said, that those who were the most earnest advocates for the re-establishment of Poland seemed to him to tender to the Polish cause little beyond their good wishes, which to his mind was a practical cruelty. There was not the same difficulty in founding a new dynasty for Greece as there would be in reviving the nationality of Poland, and establishing a permanent form of government within it; and yet look at the difficulty of replacing the government of Greece, When those who advocated the cause of Poland urged the Government, to pursue a course which he believed the prudence and statesmanlike knowledge of the noble Lord at the head of the Government would prevent their adopting, and to approach Russia practically in the attitude of menace—for to accuse her of violation of her engagements was a practical menace—they recommended a course that could not be successful, for Russia was not likely to yield to such representations. But let the House consider the history of Poland. Poland was once free and independent—why did she fall? She fell from internal dissensions. And what security was there, that in her present condition, social and civil, if re-established, she would not fall again? Was there, in that unhappy country, a middle class—the essential element of constitutional government? Were the people educated? Were they peaceable? Could there be made out of these elements anything but a despotic form of government? It made him impatient when he heard noble and gallant men urged on to shed their blood with so vain a prospect. He knew that it might be unpopular to urge these opinions, but he felt it due to humanity that it should be done. Russia was talked of as if Russia had never attempted to reconcile the Poles; but the history of the Poles from 1815 to 1820 contradicted that assumption. It so happened that he had a connection who had been employed by Russia; that connection had always treated him with the utmost friendship and confidence. He (Mr. Newdegate) had himself entertained many of the feelings in favour of Polish independence that had been avowed in that House; and he asked the gentleman to whom he referred to furnish him with evidence that proposals for reconciliation had not only been made, but that there had been an attempt to carry them out by Russia. The gentleman furnished him with that evidence, and he showed that the very same system which prevented England from producing content in Ireland was the source of the perpetual disturbance and misery of Poland. He (Mr. Newdegate) asked the House to consider this:—Was there anything in the conduct of the present Emperor of Russia which could make them believe that he did not personally share those benevolent feelings towards Poland which actuated Alexander the First? And yet it was assumed that the Emperor had no such disposition. So far was this from being the case, that even Prince Napoleon, speaking in the Senate of France, declared that the intentions of the Emperor of Russia towards Poland were most benevolent; and such an admission from such a quarter must carry conviction to the most sceptical, for the Prince made this admission on the very eve of dividing the Senate on a motion which, if carried, would have involved France in a war with Russia for the independence of Poland. The Grand Duke had granted the most liberal indulgencies to the Poles And how had these been thwarted? Why, by the same elements of disturbance which had prevented England from reconciling Ireland. No one could read the recent letter of the Archbishop of Orleans to M. Quinet without seeing that the object of the Ultramontane party was to establish their own power in and over Poland. What did the Archbishop say to M. Quinet, in effect, but this?—We, the Ultramontane Party, will not accept your aid for Poland, nor your co-operation; for if by such means we were to succeed, we should not establish in Poland the- state of things which we desire. There had appeared in The Times a passage most pregnant with reference to this difficulty. The Archbishop of Warsaw tendered to the Archduke Constantine his resignation as a member of the Legislative Assembly; and what did the Grand Duke say? He said—"This is open rebellion at such n time as this. You want to make this a religions war; but you will find Russia too powerful for you." The same Ultramontane influence which counteracted England's efforts to conciliate Ireland was at work in Poland, and had been her curse for two hundred years. Poland was formerly one great source from which Rome recruited her crusades; the Ultramontane party now was stimulating Poland for another crusade—for a religious war against Russia; and if Russia were guilty of severities and atrocities which he deplored, and which severities and atrocities he had no doubt the noble Lord at the head of the Government would do his best to mitigate; and still, if Russia were driven to these acts in order to avoid the occurrence of such a calamity as a religious war, she would ultimately receive, barbarous as she might be in many respects, that justice from public opinion which the too sanguine advocates of Poland denied her. He hoped that the House would excuse him for thus speaking that which he believed to be the honest truth. There were elements in this contest which rendered the Poles insensible to reason, and not content with justice—justice as far as could be granted by a Power which those who had excited the Polish insurrection were seeking to injure in her deepest interests. [A laugh.] The hon. Member for the King's County (Mr. Hennessy) might laugh—he was the representative of that class of the Roman Catholic opinion which thought all means justifiable to accomplish its ends. Those only would laugh who thought any amount of bloodshed and civil war justifiable if it afforded them some prospect of seeing the favourite order of Rome dominant throughout the world, But the Protestant people of England were not forgetful of their own history; they knew that their forefathers were driven to the use of severities, which they regretted, by this same element of danger and disturbances; and they would yet do justice to Russia, if Russia, at the instance of Europe, was prepared to do justice to Poland.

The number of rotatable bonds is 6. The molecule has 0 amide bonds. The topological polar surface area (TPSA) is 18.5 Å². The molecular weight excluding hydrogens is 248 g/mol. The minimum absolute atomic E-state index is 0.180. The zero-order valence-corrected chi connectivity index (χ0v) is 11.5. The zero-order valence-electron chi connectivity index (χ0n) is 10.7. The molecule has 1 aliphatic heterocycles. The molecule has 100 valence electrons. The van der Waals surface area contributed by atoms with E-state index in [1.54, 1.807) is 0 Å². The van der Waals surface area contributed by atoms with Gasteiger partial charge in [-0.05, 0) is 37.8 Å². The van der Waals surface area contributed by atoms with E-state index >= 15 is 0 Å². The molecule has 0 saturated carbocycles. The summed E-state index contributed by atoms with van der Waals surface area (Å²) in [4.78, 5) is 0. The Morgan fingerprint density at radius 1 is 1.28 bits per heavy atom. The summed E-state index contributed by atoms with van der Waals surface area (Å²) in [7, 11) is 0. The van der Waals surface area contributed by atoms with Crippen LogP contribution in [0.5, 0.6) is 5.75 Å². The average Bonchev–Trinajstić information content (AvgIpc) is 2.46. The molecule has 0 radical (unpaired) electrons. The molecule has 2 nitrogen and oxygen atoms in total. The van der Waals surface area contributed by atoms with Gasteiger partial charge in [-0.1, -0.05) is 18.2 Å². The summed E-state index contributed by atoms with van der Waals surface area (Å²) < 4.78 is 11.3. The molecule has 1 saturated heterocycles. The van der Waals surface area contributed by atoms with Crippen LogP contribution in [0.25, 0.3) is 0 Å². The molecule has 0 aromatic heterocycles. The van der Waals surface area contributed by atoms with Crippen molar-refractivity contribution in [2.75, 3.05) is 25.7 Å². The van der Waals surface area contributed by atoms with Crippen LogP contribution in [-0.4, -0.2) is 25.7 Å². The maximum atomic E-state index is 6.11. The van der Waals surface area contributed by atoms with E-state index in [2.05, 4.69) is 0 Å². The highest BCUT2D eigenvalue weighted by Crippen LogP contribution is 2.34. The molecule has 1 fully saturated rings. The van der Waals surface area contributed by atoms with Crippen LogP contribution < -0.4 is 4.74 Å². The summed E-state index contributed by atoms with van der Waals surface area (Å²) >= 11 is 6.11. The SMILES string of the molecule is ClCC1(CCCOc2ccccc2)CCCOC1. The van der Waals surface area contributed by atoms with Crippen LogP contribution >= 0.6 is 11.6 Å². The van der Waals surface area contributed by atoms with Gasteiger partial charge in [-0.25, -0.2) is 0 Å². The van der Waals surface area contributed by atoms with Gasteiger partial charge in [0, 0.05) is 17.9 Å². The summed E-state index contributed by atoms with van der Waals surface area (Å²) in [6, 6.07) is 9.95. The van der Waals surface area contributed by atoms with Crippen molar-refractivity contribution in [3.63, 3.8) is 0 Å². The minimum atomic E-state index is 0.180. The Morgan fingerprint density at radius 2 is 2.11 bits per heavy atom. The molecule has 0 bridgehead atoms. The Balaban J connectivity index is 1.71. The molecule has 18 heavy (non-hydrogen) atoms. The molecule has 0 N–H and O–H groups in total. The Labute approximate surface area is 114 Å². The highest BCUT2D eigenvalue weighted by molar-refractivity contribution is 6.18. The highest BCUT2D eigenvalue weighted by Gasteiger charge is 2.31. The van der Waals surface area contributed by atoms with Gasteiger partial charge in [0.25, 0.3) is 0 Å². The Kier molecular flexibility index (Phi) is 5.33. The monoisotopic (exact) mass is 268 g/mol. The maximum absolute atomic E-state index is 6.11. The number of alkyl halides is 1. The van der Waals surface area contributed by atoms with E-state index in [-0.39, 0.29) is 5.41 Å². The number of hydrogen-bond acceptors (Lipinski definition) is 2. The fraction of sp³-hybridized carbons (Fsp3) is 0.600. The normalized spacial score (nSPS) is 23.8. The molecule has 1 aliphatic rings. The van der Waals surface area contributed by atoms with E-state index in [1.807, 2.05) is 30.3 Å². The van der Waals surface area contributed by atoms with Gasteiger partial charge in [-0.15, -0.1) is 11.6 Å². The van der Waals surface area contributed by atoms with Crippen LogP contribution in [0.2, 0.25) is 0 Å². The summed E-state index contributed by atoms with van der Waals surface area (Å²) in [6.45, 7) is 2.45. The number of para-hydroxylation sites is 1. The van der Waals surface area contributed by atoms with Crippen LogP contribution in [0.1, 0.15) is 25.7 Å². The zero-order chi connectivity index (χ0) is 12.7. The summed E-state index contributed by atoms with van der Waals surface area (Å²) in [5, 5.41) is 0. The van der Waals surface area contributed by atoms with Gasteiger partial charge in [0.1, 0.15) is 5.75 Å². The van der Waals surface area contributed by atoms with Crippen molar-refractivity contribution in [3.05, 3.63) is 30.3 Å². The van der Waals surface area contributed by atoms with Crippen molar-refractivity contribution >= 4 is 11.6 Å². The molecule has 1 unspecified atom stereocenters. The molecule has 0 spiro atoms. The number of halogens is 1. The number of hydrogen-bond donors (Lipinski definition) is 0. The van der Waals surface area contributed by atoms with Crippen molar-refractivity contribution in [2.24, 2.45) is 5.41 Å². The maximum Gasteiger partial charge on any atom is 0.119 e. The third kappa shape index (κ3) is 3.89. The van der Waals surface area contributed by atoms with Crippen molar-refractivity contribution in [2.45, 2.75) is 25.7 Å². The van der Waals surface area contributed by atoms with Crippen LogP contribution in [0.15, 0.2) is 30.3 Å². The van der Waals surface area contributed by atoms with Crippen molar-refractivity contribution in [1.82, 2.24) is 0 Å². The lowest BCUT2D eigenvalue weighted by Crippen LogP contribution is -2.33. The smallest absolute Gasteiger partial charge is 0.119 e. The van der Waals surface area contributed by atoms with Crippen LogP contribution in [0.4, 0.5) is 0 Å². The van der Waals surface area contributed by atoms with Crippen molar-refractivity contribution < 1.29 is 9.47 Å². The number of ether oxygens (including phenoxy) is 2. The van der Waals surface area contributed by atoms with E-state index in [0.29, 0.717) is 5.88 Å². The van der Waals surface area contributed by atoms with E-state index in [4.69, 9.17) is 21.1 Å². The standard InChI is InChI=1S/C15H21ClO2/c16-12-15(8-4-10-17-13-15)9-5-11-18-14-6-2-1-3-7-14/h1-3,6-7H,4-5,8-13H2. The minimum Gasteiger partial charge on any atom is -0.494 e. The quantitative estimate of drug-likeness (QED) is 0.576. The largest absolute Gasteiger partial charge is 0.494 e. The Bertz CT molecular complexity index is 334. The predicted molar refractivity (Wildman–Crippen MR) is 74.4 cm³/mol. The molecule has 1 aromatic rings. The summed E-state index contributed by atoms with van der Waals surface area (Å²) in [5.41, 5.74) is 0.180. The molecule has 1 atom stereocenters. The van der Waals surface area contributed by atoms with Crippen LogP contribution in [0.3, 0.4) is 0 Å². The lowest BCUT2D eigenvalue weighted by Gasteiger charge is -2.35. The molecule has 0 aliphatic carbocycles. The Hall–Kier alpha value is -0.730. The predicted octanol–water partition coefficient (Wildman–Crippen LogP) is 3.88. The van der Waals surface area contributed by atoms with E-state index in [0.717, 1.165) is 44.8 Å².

said, the hon. Member for North Warwickshire (Mr. Newdegate) endeavoured to represent this as a religions war, but he thought he would not convert the people of England to that view. The present insurrection was not caused by any internal dissension among the Poles, but by the external pressure put upon them by their oppressors. Never had greater tyranny been exercised by one civilized country towards another, than that which Russia had inflicted on Poland. The constant and systematic attempts of Russia to govern Poland by the instrumentality of Russians lay at the root of all the disturbances in that country. The friends of Poland would never cease calling the attention of Europe and of this country to the grievous oppressions to which she had been subjected for so many years, but it was not bare words of encouragement they were prepared to give her. What had fallen from the noble Viscount to night had led him to hope that he would take measures, in concert with the other Powers who had signed the Treaty of Vienna, to obtain those concessions to Poland to which she had a right, He hoped this country would combine with Austria and France in order to give to Poland one frontier upon which she might depend, and that we should yet see Galicia independent. If that were effected—if it were possible to establish an independent kingdom between Germany and Russia, it would form a most important element of the peace and safety of Europe.